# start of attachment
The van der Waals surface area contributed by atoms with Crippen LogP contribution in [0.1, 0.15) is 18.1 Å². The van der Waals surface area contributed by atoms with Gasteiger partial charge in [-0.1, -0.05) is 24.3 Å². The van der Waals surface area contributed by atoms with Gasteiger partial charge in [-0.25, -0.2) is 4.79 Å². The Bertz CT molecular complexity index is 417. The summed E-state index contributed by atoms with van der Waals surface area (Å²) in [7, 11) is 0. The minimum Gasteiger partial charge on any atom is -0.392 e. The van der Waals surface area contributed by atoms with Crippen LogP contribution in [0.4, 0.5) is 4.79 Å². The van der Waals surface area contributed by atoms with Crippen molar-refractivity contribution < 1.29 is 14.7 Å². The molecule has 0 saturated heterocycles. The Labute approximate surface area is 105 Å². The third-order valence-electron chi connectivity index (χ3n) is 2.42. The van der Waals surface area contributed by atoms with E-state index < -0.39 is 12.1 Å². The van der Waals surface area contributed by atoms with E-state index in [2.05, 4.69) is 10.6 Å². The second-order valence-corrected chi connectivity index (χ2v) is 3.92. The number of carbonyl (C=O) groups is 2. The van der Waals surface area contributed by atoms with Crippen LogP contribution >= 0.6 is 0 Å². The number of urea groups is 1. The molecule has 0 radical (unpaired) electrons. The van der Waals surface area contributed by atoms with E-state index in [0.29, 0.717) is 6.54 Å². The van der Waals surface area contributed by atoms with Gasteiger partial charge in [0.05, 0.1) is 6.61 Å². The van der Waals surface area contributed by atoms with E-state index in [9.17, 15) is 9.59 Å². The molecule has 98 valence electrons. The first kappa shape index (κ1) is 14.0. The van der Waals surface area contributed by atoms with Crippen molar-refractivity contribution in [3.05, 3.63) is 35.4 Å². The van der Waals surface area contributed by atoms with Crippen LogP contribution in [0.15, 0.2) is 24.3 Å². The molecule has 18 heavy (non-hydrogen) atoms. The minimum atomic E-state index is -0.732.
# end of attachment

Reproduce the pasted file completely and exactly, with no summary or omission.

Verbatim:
The van der Waals surface area contributed by atoms with Crippen LogP contribution in [0.1, 0.15) is 18.1 Å². The van der Waals surface area contributed by atoms with Gasteiger partial charge in [-0.1, -0.05) is 24.3 Å². The van der Waals surface area contributed by atoms with Gasteiger partial charge in [-0.25, -0.2) is 4.79 Å². The Bertz CT molecular complexity index is 417. The summed E-state index contributed by atoms with van der Waals surface area (Å²) in [7, 11) is 0. The minimum Gasteiger partial charge on any atom is -0.392 e. The van der Waals surface area contributed by atoms with Crippen LogP contribution in [0.4, 0.5) is 4.79 Å². The van der Waals surface area contributed by atoms with Crippen molar-refractivity contribution < 1.29 is 14.7 Å². The molecule has 0 saturated heterocycles. The Labute approximate surface area is 105 Å². The third-order valence-electron chi connectivity index (χ3n) is 2.42. The van der Waals surface area contributed by atoms with E-state index < -0.39 is 12.1 Å². The van der Waals surface area contributed by atoms with E-state index in [2.05, 4.69) is 10.6 Å². The second-order valence-corrected chi connectivity index (χ2v) is 3.92. The number of carbonyl (C=O) groups is 2. The van der Waals surface area contributed by atoms with Crippen LogP contribution >= 0.6 is 0 Å². The number of urea groups is 1. The molecule has 0 radical (unpaired) electrons. The van der Waals surface area contributed by atoms with E-state index in [0.29, 0.717) is 6.54 Å². The van der Waals surface area contributed by atoms with Gasteiger partial charge in [0.05, 0.1) is 6.61 Å². The van der Waals surface area contributed by atoms with E-state index in [9.17, 15) is 9.59 Å². The molecule has 98 valence electrons. The first kappa shape index (κ1) is 14.0. The van der Waals surface area contributed by atoms with Crippen molar-refractivity contribution in [3.05, 3.63) is 35.4 Å². The van der Waals surface area contributed by atoms with Crippen LogP contribution in [0.15, 0.2) is 24.3 Å². The molecule has 18 heavy (non-hydrogen) atoms. The minimum atomic E-state index is -0.732.